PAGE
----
It's on now:
There was a time when neoconservatives sought to hold the moral and intellectual high ground. There was something inspiring in their vision of America as a different kind of superpower--a liberal hegemon deploying its might on behalf of subjugated peoples, rather than mere self-interest. As the Iraq war has curdled, the idealism and liberalism have drained out of the neoconservative vision. What remains is a noxious residue of bullying militarism. Kristol's arguments are merely the same pro-war arguments that have been used historically by right-wing parties throughout the world: Complexity is weakness, dissent is treason, willpower determines all.
Kristol's good standing in the Washington establishment depends on the wink-and-nod awareness that he's too smart to believe his own agitprop. Perhaps so. But, in the end, a fake thug is not much better than the real thing.
Chait is strongest when highlighting this particular bit of bile from Kristol:
Having turned against a war that some of them supported, the left is now turning against the troops they claim still to support. They sense that history is progressing away from them--that these soldiers, fighting courageously in a just cause, could still win the war, that they are proud of their service, and that they will be future leaders of this country.
The clear assertion is that the "left", which includes in the Iraq case, many, many conservatives, not only knows that the surge is working, but wants to withdraw precisely because the surge is working. Because, apparently, they hate America and a free society so much they are happy to consign Iraq to a burgeoning civil war rather than face reality. Because they hate patriotic and courageous soldiers.
This is pure toxin. The truth, of course, is that this might conceivably apply to a fringe on the extreme left - but they never supported the war in the first place. Those of us who did and who have watched as the effort has been bungled morally, strategically and diplomatically to almost comic degrees, are guilty of a few things. We are guilty of accepting that there is no good, medium term end to this catastrophe; we are guilty of sticking to the basic premises of counter-insurgency warfare when judging how far the surge can go; we are guilty of tending to the very political benchmarks that Petraeus and every other sane observer has called the essential metric for judging the surge's progress; we are guilty, unlike Kristol, of taking some moral responsibility for the carnage and evil our previous positions have helped unleash and, in the case of torture, actually imposed.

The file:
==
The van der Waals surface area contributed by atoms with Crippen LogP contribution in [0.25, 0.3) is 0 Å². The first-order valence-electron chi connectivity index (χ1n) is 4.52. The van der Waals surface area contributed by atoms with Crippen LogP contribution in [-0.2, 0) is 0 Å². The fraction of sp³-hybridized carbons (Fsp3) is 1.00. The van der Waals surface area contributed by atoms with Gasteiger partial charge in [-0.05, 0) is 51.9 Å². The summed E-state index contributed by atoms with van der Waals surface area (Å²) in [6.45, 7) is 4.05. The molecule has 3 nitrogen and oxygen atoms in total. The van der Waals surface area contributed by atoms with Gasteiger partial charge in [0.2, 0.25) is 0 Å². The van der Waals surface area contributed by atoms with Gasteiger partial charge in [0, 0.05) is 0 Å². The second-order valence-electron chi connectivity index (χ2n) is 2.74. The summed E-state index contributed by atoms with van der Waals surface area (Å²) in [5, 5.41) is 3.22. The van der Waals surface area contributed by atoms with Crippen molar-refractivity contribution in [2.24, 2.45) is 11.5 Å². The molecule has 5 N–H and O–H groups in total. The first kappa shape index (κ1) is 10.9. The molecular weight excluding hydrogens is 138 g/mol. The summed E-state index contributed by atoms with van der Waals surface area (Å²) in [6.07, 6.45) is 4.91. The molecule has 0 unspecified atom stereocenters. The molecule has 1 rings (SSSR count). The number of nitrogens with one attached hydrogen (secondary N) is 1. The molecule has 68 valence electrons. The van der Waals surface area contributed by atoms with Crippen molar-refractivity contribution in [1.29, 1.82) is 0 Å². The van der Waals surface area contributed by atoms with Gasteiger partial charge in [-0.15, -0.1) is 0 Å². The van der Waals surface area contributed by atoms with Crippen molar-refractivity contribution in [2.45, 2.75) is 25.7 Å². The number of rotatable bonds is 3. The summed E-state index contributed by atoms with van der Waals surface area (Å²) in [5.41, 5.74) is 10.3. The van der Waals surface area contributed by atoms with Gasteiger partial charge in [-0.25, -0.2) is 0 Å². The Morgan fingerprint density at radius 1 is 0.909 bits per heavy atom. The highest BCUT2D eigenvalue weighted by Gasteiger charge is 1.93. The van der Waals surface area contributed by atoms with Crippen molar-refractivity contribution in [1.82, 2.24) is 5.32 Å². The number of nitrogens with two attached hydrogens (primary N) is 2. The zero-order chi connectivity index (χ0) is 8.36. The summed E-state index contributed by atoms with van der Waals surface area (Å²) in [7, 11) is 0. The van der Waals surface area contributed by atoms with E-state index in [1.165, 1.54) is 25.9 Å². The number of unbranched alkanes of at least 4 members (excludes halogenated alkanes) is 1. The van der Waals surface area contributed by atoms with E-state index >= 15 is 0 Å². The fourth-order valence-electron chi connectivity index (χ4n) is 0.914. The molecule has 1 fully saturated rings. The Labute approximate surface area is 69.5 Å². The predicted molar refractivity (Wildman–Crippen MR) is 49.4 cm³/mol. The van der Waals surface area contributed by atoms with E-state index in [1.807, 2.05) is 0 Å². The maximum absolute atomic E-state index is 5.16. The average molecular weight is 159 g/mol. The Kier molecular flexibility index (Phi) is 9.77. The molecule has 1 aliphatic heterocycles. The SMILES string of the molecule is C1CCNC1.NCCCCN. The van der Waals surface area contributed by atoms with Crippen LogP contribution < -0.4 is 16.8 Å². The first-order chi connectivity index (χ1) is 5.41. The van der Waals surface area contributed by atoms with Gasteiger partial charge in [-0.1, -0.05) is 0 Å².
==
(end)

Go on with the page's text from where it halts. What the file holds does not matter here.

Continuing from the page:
Maybe we're wrong (we have been before).
Maybe a miracle is about to occur and ancient Shia-Sunni rifts are about to melt away. Maybe Maliki is a great man on the verge of a triumph. But we do not wish to hurt the troops; we do not want America to fail; we do not want terror to win. And we know that under this president, terrorists have won many victories, America has endured a profound, moral tarnishing, the military has been stressed beyond measure, thousands of Americans and tens of thousands of Iraqis have died, billions have been wasted, and Iraq is further away from some kind of normalcy than it was three years ago. In fact, Bush has presided over the creation of two new terror sanctuaries in five years: Iraq and Pakistan. And yet those who faced up to this these past few years are now the ones being called to account. Go figure.
The vileness and chutzpah of the current neocon right on the war are still somewhat staggering to me. I thought better of them. I really did. But this Weimar crapola is really depressing. I guess they have nowhere else to go.
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